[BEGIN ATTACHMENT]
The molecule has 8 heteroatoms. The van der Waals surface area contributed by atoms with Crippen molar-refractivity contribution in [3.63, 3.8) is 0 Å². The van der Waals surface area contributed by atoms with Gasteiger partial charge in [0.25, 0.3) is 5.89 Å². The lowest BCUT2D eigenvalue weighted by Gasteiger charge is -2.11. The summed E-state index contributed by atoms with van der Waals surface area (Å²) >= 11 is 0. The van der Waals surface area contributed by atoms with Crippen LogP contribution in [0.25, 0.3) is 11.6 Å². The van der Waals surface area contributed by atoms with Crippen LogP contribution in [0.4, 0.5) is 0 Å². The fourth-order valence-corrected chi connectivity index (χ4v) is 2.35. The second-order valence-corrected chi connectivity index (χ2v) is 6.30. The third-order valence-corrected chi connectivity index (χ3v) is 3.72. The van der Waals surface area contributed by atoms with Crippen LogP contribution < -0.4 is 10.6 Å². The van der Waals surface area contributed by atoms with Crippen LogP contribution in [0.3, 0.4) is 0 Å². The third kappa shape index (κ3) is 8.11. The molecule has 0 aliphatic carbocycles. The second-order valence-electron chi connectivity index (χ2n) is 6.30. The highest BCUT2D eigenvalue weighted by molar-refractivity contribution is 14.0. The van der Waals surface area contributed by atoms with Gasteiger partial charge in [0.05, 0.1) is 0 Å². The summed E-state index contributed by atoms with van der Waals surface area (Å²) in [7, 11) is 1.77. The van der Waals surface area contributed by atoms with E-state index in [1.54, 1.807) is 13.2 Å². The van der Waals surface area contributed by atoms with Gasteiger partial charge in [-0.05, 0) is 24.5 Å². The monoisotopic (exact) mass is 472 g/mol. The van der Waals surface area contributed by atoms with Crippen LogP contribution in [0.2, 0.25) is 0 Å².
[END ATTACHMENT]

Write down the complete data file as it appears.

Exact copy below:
The molecule has 8 heteroatoms. The van der Waals surface area contributed by atoms with Crippen molar-refractivity contribution in [3.63, 3.8) is 0 Å². The van der Waals surface area contributed by atoms with Gasteiger partial charge in [0.25, 0.3) is 5.89 Å². The lowest BCUT2D eigenvalue weighted by Gasteiger charge is -2.11. The summed E-state index contributed by atoms with van der Waals surface area (Å²) >= 11 is 0. The van der Waals surface area contributed by atoms with Crippen LogP contribution in [0.25, 0.3) is 11.6 Å². The van der Waals surface area contributed by atoms with Crippen LogP contribution in [0.4, 0.5) is 0 Å². The fourth-order valence-corrected chi connectivity index (χ4v) is 2.35. The second-order valence-corrected chi connectivity index (χ2v) is 6.30. The third-order valence-corrected chi connectivity index (χ3v) is 3.72. The van der Waals surface area contributed by atoms with Crippen LogP contribution < -0.4 is 10.6 Å². The van der Waals surface area contributed by atoms with Crippen LogP contribution in [0.3, 0.4) is 0 Å². The third kappa shape index (κ3) is 8.11. The molecule has 0 aliphatic carbocycles. The second-order valence-electron chi connectivity index (χ2n) is 6.30. The highest BCUT2D eigenvalue weighted by molar-refractivity contribution is 14.0. The van der Waals surface area contributed by atoms with Gasteiger partial charge in [0.05, 0.1) is 0 Å². The summed E-state index contributed by atoms with van der Waals surface area (Å²) in [7, 11) is 1.77. The van der Waals surface area contributed by atoms with E-state index in [1.54, 1.807) is 13.2 Å². The van der Waals surface area contributed by atoms with Gasteiger partial charge in [-0.05, 0) is 24.5 Å². The monoisotopic (exact) mass is 472 g/mol. The van der Waals surface area contributed by atoms with Crippen LogP contribution in [0.2, 0.25) is 0 Å².